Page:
Anyhow, I came home and started drilling, pounding, fitting, and… swearing. I learned a few important things:

  1. ¬†Always predrill your holes when working with fibreboard. Otherwise it’ll crack, bulge, and splinter off.
  2. Cheap materials are cheap for a reason. Stick with wood. Good old wood!
  3. If everything isn’t perfectly square and level, the whole project just looks shoddy.

So after building some crooked cubbies for the closet, I did what any self-respecting DIY-er should do… I started over again with the proper materials. Sort of. I salvaged some plywood from my parents’ garage and my dad spent an hour helping me with the ripcuts and general meaneuvering of a giant sheet of wood through his radial arm saw.

And then I learned something else… it is VERY hard to install something in the kids’ room. Normally I do my work when the kids are napping or after bedtime, but for obvious reasons that just wasn’t possible. So work went slowly until this morning, when I kicked the kids out of their room and finally, FINALLY finished this:

It’s basically two shelves with grooves (or dadoes, for those who are inclined towards technical terms) for very thin plywood dividers. It’s not as nice looking as it would be with thicker dividers, but it was a sacrifice I had to make in order to fit three cubbies across. The fabric drawers are Closetmaid brand and were definitely the most expensive element of this project. I bought three different colours of drawers, one for each child. The drawers on the bottom hold extra diapers and the ones on the second shelf are for (current) seasonal items – sweaters in the fall, winter, and spring and bathing suits in the summer.The top shelf was supposed to just divide the fabric drawers from the hanging clothes, but there’s enough space above it right now for me to store some neatly lined-up shoes in there, or maybe socks and other accessories in small plastic bins.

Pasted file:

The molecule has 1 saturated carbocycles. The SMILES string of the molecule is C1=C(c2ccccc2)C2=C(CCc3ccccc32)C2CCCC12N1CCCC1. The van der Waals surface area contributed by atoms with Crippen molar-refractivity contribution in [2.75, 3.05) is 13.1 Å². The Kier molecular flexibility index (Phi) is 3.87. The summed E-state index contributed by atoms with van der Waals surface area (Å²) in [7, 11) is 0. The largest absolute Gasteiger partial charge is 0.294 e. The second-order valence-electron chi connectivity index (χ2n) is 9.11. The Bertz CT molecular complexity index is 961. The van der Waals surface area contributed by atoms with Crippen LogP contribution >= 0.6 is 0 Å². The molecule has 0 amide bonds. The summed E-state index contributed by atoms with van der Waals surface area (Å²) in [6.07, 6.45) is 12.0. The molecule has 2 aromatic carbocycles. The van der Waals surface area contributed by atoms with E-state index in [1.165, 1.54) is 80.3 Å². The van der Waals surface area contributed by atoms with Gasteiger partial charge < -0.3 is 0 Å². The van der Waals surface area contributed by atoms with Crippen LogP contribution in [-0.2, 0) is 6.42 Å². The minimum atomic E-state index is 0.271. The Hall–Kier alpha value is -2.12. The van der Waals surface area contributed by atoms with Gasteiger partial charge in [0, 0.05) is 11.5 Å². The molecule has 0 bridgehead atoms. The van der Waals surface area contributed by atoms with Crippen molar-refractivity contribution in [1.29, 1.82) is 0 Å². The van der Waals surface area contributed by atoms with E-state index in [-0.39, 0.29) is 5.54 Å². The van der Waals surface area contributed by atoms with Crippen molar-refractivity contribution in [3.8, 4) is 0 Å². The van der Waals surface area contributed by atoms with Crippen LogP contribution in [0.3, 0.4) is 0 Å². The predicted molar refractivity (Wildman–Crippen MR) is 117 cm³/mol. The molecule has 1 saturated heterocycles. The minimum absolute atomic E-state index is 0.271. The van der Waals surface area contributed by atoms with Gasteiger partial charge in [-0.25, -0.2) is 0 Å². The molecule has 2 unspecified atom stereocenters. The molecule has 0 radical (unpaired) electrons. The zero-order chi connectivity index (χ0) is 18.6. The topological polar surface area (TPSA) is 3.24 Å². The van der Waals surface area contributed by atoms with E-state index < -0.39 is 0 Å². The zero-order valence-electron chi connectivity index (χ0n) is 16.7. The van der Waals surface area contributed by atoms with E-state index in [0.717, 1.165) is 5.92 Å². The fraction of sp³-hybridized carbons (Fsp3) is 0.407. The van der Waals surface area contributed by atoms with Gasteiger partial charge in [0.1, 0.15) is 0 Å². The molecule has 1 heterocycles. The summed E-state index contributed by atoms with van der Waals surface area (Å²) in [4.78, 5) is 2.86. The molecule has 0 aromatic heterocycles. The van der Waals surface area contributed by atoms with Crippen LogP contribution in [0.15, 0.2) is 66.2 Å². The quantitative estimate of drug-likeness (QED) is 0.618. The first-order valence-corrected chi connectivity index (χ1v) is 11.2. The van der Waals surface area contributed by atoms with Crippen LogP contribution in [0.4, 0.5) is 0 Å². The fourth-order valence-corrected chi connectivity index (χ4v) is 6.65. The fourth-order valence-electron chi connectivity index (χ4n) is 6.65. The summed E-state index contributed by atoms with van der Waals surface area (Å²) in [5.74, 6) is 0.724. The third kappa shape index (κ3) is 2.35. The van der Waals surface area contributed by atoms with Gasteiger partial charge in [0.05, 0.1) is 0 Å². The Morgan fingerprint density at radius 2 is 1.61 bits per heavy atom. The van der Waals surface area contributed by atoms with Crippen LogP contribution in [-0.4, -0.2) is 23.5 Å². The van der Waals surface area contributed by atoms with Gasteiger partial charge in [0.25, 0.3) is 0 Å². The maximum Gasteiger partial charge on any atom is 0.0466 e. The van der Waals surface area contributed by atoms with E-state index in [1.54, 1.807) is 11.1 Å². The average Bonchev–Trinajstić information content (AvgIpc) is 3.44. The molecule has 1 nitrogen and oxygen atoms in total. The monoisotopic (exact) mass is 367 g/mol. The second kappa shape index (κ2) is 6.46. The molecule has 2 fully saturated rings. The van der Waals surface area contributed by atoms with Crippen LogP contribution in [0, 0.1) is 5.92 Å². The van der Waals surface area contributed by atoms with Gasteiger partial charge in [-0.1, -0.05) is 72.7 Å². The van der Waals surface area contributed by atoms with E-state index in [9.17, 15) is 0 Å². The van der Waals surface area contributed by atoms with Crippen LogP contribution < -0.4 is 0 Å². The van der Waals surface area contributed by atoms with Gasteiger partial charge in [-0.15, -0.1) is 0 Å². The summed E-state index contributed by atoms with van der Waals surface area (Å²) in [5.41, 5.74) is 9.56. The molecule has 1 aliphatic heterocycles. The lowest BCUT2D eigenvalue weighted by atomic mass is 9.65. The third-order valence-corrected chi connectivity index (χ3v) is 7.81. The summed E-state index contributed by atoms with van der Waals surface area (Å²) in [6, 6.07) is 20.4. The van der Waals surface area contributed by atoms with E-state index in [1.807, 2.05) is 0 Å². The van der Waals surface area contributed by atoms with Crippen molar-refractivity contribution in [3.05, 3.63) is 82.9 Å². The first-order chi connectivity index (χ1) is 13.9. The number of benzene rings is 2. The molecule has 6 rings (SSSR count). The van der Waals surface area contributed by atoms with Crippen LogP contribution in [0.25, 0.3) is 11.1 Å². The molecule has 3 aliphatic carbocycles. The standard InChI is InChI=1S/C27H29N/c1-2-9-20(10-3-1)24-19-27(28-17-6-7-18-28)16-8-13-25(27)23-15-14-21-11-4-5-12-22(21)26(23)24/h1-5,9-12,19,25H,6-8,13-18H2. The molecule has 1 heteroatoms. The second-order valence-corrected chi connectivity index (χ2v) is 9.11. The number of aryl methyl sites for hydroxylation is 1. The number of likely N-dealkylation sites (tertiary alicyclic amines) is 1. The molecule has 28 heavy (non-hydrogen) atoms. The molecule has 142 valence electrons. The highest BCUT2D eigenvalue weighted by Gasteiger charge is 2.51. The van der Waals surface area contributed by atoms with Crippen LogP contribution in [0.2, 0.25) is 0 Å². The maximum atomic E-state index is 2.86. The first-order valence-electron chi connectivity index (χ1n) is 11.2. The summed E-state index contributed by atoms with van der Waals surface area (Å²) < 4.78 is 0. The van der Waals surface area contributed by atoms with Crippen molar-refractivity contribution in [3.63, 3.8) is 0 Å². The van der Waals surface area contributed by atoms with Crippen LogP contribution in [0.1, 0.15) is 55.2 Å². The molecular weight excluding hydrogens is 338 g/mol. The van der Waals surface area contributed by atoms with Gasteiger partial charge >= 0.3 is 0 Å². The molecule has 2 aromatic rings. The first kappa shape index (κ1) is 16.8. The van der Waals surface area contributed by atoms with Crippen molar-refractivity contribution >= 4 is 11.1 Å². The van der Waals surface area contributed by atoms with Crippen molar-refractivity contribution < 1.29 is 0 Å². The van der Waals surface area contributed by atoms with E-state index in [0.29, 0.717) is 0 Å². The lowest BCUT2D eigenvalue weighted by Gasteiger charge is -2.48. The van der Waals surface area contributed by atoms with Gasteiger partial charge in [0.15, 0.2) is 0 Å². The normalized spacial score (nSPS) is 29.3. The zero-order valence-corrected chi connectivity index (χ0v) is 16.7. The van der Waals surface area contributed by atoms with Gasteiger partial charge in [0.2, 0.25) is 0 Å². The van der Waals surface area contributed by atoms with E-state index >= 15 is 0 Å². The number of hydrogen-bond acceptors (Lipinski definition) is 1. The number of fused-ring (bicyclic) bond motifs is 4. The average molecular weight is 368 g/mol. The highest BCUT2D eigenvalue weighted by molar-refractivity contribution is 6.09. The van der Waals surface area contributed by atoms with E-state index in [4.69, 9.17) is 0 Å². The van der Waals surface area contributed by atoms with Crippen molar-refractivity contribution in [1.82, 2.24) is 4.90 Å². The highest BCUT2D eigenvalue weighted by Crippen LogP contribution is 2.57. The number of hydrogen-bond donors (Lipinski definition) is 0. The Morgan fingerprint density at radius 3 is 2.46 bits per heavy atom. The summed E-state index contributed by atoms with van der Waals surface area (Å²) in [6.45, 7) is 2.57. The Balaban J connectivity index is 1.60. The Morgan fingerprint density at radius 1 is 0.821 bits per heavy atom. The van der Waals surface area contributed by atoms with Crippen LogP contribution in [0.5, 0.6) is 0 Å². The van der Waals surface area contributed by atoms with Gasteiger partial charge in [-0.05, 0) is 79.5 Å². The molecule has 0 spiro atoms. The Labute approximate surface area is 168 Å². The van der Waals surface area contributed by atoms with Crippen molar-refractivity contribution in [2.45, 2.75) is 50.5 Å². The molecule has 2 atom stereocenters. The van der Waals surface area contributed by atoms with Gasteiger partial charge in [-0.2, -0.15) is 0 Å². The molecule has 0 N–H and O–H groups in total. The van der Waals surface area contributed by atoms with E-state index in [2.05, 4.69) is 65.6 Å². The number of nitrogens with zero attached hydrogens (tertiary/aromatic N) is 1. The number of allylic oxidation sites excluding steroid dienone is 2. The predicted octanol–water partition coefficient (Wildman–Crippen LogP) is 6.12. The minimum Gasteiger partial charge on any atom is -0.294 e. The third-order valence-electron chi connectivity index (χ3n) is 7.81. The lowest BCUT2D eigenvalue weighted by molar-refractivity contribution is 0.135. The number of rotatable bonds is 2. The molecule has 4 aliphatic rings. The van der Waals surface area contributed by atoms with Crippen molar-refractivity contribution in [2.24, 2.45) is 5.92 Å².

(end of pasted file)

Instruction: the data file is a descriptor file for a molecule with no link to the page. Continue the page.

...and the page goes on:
So that’s half the project. The upper half of the closet still looks like this:

See that gaping empty space? I can think of so many things that could be stored there: the kids’ towels, their bedding, receiving blankets, out-of-season clothes, even more extra diapers, “etcetera, etcetera, et cetera” (anybody know what movie I just quoted?). I’ve measured and I have just enough room to squeeze in three rows of three cubes each, so that’s my mission for this week… back to my parents’ house for salvaged plywood, I suppose.

Completed (pretty much): Felt numbers!

I know that I already posted that these are complete, but here are some pics of how they turned out:

As you see in the close-up, the felt number was appliqued on with a satin stitch in matching thread, and I topstitched around the edge of the rectangle with the coloured thread as well.

I still want to put up a dowel or a clothesline so that these can be functional as well as decorative, but for now I’m considering them done. K loves them!

In Progress: Baby gifts

Bellies have been popping out all over, and I owe several baby gifts. This week I’ll be sewing at least one double-sided flannel blankie (with loops for toys) and one of something else… haven’t quite decided yet. A pretty blanket? A ball? A stuffed turtle? I’m taking votes and suggestions, so don’t be shy… comment!


Aaand… that’s a wrap. Tune in later this week when I explain why the montessori felt numbers only include numbers 1 through 9 (any guesses?) and post some other random stuff.

Don’t forget to post about your own projects!